Nepal: The Guthi Bill And Lessons Learnt (Brute Majority Is Not Enough) – OpEd


By Dr. S. Chandrasekharan

The Controversial Guthi Bill, its abrupt withdrawal from the Parliament and subsequent massive but disciplined demonstration against the Government’s attempt to nationalize Guthis should be a good lesson for Oli Government. 

First, the Government thought that with its brute majority it could get through the bill without considering or even attempting to explain to the people the benefits.  This was a mistake.  The second mistake was to treat it as law and order problem in the early stages.  In the end, it brought, the power of the common man to the fore as against the might of the Government.  What is left unsaid was tht the powerful Newar community cannot be trifled with and particularly with their centuries old traditions and practices.

Guthis are socio economic institutions that have been present since the fifth century. These institutions that are mainly held as trusts have certain obligations like conducting the many festivals of the valley with the proceeds of the endowed land and donations from the public.  Of late the income from the endowed lands has not been sufficient but these festivals like the many “Rath yatras” one sees in Kathmandu were the result of generous donations of well to do people.  There was active participation of the public in all these festivities.

It was in 1964 that the Government organized the Guthi lands into one of a Corporation and it could be said as the first step towards the nationalization of Guthi properties private and public.   At that point of time, there was hardly any opposition as the country was led by an oppressive regime and people were afraid to protest.   But times have changed, and the current Government had not factored this into account. Or was it Maoist idea to get rid of the old culture and practices just as Mao had done during the cultural revolution in China! 

It was in November last year that the Finance Minister gave a hint of the proposal of the government while speaking on the 55th anniversary of Guthi Sansthan.  He said that there was a need to develop the Sansthan into a  modern Social Corporation.

In April 29, the Minister of Land Management Cooperatives and Poverty alleviation tabled a bill in the Upper House that would consolidate all acts and amendments relating to the Guthis.  The objective of the bill was to nationalize all Guthis public and private and regulate all religious sites. It was not explained to the public as to why this was being done.  If there were allegations about misuse of Guthi funds then the Government should have come out with details of such allegations.  It should also have been explained to the public how the “take over” by the government would help in getting more funds and conducting the festivals in a more organized and in an efficient manner.  This was not done.

There were massive but peaceful protests in Kathmandu near Mathighar.  The people saw the bill as an assault on their historical identity and culture. The police responded with tear gas and water cannon on the peaceful protestors on 10th of June.  The people were really enraged at the cultural insensitivity and arrogance of the government.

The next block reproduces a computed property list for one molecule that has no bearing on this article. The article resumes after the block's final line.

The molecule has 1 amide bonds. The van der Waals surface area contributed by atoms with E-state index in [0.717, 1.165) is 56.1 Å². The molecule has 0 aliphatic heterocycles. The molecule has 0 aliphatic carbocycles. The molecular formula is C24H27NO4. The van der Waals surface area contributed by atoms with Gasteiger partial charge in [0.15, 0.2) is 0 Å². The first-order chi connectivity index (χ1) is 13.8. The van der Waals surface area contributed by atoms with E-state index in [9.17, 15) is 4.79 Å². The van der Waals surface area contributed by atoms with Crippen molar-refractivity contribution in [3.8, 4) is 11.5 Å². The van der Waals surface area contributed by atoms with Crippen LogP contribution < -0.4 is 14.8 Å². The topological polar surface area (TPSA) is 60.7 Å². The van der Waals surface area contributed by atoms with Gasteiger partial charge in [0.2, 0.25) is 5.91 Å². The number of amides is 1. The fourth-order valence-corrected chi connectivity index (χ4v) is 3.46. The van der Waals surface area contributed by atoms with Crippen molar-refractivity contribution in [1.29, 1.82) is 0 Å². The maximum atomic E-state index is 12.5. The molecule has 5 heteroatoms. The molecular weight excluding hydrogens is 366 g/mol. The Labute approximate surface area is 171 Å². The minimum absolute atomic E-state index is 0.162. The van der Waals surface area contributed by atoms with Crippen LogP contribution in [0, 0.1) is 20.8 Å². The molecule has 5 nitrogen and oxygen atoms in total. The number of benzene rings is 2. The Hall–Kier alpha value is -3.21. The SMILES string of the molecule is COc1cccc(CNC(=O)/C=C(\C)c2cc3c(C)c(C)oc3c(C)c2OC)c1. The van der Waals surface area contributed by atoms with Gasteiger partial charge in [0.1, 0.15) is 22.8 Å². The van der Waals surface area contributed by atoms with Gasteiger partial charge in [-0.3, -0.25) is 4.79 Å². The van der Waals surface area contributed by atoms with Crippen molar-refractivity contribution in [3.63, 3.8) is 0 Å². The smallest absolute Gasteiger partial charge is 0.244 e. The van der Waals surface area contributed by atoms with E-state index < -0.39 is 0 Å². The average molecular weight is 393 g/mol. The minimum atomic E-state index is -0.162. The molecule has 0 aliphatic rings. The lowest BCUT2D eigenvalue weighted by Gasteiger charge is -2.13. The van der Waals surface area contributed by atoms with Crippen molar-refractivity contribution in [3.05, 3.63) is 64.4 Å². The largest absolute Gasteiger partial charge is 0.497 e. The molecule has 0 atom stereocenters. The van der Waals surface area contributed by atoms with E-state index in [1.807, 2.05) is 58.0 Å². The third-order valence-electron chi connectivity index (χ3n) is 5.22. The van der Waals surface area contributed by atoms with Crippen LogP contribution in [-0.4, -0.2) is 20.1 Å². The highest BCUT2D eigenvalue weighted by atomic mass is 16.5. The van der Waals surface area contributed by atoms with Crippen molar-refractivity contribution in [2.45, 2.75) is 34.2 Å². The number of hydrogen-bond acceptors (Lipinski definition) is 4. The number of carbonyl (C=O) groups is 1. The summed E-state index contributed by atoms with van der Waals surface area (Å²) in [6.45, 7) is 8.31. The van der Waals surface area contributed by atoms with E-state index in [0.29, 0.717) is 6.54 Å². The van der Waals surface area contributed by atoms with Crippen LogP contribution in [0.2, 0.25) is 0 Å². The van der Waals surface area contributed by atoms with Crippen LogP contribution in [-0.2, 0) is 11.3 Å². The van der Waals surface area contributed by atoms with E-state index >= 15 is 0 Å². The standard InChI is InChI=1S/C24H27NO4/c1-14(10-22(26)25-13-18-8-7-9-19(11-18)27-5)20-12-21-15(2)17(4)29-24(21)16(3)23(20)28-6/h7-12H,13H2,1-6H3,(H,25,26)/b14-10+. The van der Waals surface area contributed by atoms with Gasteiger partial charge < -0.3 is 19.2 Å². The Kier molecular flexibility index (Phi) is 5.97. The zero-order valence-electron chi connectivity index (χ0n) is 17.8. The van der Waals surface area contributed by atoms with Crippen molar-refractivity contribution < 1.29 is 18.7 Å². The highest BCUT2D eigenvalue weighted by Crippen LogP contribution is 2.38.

Prime Minister Oli was away in Europe for a week and as soon as he returned, he was briefed about the impending massive demonstration against the bill on 19th.  It was withdrawn on the 18th June.

Yet the demonstration near Mathighar took place on the next day.  Observers say that the protests were the biggest one- the like of which was never seen since the days of Jana Andolan II.  It was a sea of people in Mathighar.  The protestors alleged that the bill was an attempt by the State to “wipe out centuries old customs and traditions of the country”.  Some said that it was “cultural insensitivity and arrogance”.

The Protests were very peaceful and had some unique characteristics.

 Firstly, there was a general bon homie between the protestors and the security forces.  Even water was supplied to the security men.  The protestors even cleaned up the place soon after the demonstration. And it was most peaceful.

Many Observers felt that these kinds of demonstrations may be the shape of things to come in future.

This may not be so as the demonstration was more in the nature of a “victory rally” when the bill had been withdrawn the previous day on the orders of the Prime Minister.

But what is important is that the Government had not realized that it cannot run the government as it wants just because it has an overwhelming majority and that it should be sensitive to the feelings and traditions of the people.  Probably it was the Maoist wing of the Ruling Party that wanted to nationalize a lucrative field like Guthi Sansthan.   But they had not taken into account the possible opposition from the strong and powerful original community of the valley!


SAAG is the South Asia Analysis Group, a non-profit, non-commercial think tank. The objective of SAAG is to advance strategic analysis and contribute to the expansion of knowledge of Indian and International security and promote public understanding.

One thought on “Nepal: The Guthi Bill And Lessons Learnt (Brute Majority Is Not Enough) – OpEd

  • July 2, 2019 at 10:44 am

    Spell it Maitighar not Mathighar, a small mistake might take your credibility.


Leave a Reply

Your email address will not be published. Required fields are marked *